When I spoke at the recent MUX London’s ‘Festival of UX & Design’ in September, I knew things would be different thanks to Covid-19. I just don’t think I realised how awkward it would be to hear your own voice so many times.
I’d assume like many, I have a love/hate relationship with public speaking. I love the genesis of an idea that turns into a talk, and love the rush of exhilaration and relief once it's over. Equally, I hate the deleterious effects the anticipation can have imagining any number of terrible things happening on-stage.
However, since delivering the ‘talk’ at MUX London, I’ve realised how much we might take for granted the myriad of non-verbal cues we receive when speaking to other humans. Coughs, smiles, nuanced seat-shifting, eyebrows raising or falling. All of these things - like it or not - are part of the experience of public speaking, and they form a positive (or in some cases negative) feedback loop for the speaker. I realised how much I look for these cues, subconsciously.
When I gave my first rendition of this talk in Quebec City, I practiced many times. First audio-only on my laptop, then graduated to video. After many cringeworthy, self-reflective moments I felt confident enough to perform in front of a live audience, to (what I hope was) success.
The brief from the organisers at MUX London was much different. Pre-record your talk, send it over, and done. But it was truly anything but a simple job.
After paring down my talk to the allocated time (from 45 to 30, no small task in and of itself) I sat down in front of my laptop and pressed record. And then pressed record again. And again.
After multiple attempts and much swearing, I shifted to recording on my phone at 720p. I quickly realised I was no single-take Kubrick, and turned to the only video editing software I had access to: iMovie.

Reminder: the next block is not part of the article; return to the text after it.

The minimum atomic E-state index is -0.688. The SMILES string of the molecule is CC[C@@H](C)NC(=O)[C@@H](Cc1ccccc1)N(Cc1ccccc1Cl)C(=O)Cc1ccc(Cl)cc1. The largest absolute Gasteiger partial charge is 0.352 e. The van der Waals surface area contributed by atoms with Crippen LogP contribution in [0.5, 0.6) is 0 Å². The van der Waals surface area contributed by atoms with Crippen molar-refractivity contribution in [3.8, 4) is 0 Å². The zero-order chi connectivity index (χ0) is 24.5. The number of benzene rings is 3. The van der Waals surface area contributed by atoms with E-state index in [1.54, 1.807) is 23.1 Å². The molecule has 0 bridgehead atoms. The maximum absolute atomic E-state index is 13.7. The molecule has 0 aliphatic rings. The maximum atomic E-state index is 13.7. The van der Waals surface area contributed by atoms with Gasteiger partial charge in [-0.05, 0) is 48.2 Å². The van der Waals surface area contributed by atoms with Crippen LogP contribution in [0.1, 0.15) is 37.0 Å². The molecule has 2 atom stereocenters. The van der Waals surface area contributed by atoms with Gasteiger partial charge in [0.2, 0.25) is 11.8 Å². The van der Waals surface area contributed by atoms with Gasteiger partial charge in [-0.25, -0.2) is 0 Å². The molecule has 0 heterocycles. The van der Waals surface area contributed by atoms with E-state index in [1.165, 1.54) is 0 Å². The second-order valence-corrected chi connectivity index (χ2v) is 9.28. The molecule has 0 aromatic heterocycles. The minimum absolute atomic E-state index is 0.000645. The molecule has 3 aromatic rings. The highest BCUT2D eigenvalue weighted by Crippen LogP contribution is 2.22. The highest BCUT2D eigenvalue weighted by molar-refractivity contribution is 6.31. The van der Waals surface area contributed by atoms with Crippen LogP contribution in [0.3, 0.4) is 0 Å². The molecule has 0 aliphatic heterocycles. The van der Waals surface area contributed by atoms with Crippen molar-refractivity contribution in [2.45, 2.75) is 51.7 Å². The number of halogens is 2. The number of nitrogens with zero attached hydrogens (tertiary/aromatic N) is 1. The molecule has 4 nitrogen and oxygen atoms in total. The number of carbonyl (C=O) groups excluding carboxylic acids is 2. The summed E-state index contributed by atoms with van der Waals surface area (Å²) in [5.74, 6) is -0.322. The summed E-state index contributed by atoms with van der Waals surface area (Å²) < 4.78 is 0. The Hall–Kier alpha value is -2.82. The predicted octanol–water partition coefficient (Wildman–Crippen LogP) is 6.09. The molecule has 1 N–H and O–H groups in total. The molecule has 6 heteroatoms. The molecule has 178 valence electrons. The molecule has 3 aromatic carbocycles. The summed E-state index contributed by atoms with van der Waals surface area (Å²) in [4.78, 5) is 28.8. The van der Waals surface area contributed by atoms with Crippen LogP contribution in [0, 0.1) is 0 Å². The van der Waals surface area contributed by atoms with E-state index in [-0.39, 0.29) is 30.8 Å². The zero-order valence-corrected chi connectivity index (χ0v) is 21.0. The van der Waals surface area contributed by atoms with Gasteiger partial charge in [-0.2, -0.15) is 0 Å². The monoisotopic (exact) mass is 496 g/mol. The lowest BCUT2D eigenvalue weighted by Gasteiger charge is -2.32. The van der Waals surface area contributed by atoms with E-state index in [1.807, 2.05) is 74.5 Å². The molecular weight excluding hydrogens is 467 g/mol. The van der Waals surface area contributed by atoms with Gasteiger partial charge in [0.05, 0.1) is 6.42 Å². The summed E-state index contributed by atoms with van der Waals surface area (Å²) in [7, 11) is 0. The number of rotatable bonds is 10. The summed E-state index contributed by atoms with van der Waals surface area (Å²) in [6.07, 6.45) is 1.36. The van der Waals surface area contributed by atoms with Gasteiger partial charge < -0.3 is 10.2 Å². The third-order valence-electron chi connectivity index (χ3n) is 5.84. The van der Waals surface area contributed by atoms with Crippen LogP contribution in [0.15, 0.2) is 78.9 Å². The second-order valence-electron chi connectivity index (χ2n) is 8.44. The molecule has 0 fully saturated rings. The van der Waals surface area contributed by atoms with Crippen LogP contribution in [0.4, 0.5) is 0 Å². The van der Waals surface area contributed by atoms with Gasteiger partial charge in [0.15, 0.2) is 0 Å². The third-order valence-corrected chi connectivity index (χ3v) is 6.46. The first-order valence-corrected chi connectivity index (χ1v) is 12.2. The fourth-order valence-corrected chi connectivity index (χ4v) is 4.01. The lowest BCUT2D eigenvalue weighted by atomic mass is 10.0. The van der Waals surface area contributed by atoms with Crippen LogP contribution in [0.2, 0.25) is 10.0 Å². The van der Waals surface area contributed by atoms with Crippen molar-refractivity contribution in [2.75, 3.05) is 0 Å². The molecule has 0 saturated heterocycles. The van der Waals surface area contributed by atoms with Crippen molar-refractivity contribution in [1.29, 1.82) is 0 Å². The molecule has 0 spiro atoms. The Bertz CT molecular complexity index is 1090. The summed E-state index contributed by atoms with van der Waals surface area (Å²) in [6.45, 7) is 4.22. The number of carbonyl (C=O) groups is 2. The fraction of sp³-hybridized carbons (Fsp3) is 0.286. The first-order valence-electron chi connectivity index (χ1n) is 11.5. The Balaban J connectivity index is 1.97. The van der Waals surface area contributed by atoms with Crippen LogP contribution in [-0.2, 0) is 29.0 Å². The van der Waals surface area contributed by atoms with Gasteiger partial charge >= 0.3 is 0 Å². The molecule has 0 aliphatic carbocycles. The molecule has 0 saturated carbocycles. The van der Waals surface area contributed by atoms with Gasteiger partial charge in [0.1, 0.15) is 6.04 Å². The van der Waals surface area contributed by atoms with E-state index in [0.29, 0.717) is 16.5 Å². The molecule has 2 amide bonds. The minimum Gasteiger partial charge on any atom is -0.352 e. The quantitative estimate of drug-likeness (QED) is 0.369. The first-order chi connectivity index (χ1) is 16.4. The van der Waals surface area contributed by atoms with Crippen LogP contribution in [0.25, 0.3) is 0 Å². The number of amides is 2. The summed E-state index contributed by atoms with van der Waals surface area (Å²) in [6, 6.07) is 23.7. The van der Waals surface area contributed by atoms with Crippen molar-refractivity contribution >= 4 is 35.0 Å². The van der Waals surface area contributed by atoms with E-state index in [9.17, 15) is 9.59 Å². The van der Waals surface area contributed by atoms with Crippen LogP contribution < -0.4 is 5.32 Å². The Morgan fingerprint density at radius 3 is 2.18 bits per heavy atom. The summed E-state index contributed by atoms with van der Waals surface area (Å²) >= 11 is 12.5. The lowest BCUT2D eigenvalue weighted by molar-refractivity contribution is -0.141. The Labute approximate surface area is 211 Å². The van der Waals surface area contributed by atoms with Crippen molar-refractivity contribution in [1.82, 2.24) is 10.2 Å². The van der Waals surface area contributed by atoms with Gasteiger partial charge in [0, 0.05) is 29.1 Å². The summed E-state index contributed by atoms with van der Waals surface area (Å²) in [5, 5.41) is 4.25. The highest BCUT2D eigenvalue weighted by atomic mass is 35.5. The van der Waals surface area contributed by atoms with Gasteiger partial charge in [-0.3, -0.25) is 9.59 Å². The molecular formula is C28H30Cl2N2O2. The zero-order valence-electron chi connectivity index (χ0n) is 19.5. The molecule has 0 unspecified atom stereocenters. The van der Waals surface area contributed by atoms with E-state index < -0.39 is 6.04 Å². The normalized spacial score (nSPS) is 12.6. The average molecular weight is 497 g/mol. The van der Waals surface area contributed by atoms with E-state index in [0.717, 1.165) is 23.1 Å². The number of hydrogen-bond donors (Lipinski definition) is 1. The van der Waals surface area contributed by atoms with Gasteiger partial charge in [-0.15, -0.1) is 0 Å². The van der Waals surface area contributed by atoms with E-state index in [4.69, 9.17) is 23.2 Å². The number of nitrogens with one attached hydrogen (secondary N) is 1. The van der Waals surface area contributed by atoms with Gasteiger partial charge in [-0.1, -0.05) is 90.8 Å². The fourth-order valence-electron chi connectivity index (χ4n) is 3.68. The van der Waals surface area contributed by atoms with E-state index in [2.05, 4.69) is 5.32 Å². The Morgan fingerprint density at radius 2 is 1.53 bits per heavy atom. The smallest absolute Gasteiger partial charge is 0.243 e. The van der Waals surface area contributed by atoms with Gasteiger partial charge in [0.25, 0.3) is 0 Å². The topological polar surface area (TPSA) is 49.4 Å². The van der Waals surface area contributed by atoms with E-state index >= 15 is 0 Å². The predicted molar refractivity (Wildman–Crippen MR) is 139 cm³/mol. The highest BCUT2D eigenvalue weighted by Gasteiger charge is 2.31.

After learning iMovie’s many idiosyncrasies on the fly and with the deadline for submission looming, I realised that if there is one good thing about speaking at virtual conferences, it’s the ability to edit your talk beforehand.
I must have removed hundreds of umms, aaahs, grunts, silly pauses and more, to the point where I think their removal is what took me under the 30 minute mark. The editing also made it easier to slice and dice sections of a talk after the fact, meaning I was under more control of the narrative than if I gave the talk in one take.
In the end
My learnings about the whole experience have been that, frankly, it sucks speaking to a screen. Like many, these days my screen is my only conduit to my colleagues, and giving virtual talks is an extension of the same. I miss the nuanced body language and cues of real-life audiences, and the buzz of live events.
However, giving a virtual talk has its plus points.
If you can get over the pain of hearing your own voice and editing out your worst real-life speaking traits, you have more creative control of the final product. What’s more, your pre-recorded talk is now done and re-usable for other conferences should you be so inclined.
Panels to augment
The saving grace for MUX London was a growing (and positive) trend I’ve noticed lately. Using the excellent Hopin.to platform I joined 4 other ‘speakers’ on the day our talks were broadcast, to take part in a real-time panel discussion.
We did the same at the recent Sofa Conf and the mixture of broadcast/sit back talks to listen to interspersed with real-time communication and feedback as a panel or Q&A is a good stop-gap until events come back to normal. Though it was obviously screen-based, the audience interaction (Q&A) and panel moderator helped bring a human touch to what would otherwise have been a cold and depressing 100% virtual experience.
Watch my talk
October 21st, 2020